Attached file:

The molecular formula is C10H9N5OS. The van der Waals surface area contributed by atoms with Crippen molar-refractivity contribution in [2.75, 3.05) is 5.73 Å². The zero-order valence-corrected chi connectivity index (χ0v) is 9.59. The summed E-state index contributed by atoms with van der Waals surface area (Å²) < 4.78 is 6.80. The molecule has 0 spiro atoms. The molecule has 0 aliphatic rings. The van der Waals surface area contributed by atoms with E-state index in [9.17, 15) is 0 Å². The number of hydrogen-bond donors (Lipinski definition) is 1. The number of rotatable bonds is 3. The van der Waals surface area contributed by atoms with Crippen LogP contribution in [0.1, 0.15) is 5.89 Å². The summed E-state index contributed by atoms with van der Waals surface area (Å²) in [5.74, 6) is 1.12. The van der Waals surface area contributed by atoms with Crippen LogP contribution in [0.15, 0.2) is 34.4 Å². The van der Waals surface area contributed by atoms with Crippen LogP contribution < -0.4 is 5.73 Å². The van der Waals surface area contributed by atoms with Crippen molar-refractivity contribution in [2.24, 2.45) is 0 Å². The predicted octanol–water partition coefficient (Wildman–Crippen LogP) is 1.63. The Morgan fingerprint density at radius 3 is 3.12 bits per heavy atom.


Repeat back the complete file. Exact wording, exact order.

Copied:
The molecular formula is C10H9N5OS. The van der Waals surface area contributed by atoms with Crippen molar-refractivity contribution in [2.75, 3.05) is 5.73 Å². The zero-order valence-corrected chi connectivity index (χ0v) is 9.59. The summed E-state index contributed by atoms with van der Waals surface area (Å²) < 4.78 is 6.80. The molecule has 0 spiro atoms. The molecule has 0 aliphatic rings. The van der Waals surface area contributed by atoms with E-state index in [9.17, 15) is 0 Å². The number of hydrogen-bond donors (Lipinski definition) is 1. The number of rotatable bonds is 3. The van der Waals surface area contributed by atoms with Crippen LogP contribution in [0.1, 0.15) is 5.89 Å². The summed E-state index contributed by atoms with van der Waals surface area (Å²) in [5.74, 6) is 1.12. The van der Waals surface area contributed by atoms with Crippen LogP contribution in [0.15, 0.2) is 34.4 Å². The van der Waals surface area contributed by atoms with Crippen LogP contribution < -0.4 is 5.73 Å². The van der Waals surface area contributed by atoms with Crippen molar-refractivity contribution in [2.24, 2.45) is 0 Å². The predicted octanol–water partition coefficient (Wildman–Crippen LogP) is 1.63. The Morgan fingerprint density at radius 3 is 3.12 bits per heavy atom.